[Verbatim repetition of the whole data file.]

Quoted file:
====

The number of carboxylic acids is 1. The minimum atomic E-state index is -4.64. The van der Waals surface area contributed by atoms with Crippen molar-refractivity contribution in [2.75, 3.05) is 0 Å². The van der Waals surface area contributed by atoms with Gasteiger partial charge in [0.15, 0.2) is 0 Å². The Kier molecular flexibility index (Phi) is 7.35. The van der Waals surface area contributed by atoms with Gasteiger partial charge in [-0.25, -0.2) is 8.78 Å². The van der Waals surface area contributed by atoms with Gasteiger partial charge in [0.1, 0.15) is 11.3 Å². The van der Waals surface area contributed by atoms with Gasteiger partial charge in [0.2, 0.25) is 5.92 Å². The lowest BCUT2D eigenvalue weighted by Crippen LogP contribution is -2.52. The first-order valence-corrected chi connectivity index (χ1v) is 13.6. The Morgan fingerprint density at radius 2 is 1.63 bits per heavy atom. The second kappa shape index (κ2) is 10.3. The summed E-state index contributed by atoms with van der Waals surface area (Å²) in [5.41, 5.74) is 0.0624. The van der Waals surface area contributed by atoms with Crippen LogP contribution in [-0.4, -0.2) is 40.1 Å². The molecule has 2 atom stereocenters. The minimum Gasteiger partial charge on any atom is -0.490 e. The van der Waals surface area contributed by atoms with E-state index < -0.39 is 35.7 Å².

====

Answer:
The number of carboxylic acids is 1. The minimum atomic E-state index is -4.64. The van der Waals surface area contributed by atoms with Crippen molar-refractivity contribution in [2.75, 3.05) is 0 Å². The van der Waals surface area contributed by atoms with Gasteiger partial charge in [0.15, 0.2) is 0 Å². The Kier molecular flexibility index (Phi) is 7.35. The van der Waals surface area contributed by atoms with Gasteiger partial charge in [-0.25, -0.2) is 8.78 Å². The van der Waals surface area contributed by atoms with Gasteiger partial charge in [0.1, 0.15) is 11.3 Å². The van der Waals surface area contributed by atoms with Gasteiger partial charge in [0.2, 0.25) is 5.92 Å². The lowest BCUT2D eigenvalue weighted by Crippen LogP contribution is -2.52. The first-order valence-corrected chi connectivity index (χ1v) is 13.6. The Morgan fingerprint density at radius 2 is 1.63 bits per heavy atom. The second kappa shape index (κ2) is 10.3. The summed E-state index contributed by atoms with van der Waals surface area (Å²) in [5.41, 5.74) is 0.0624. The van der Waals surface area contributed by atoms with Crippen LogP contribution in [-0.4, -0.2) is 40.1 Å². The molecule has 2 atom stereocenters. The minimum Gasteiger partial charge on any atom is -0.490 e. The van der Waals surface area contributed by atoms with E-state index < -0.39 is 35.7 Å².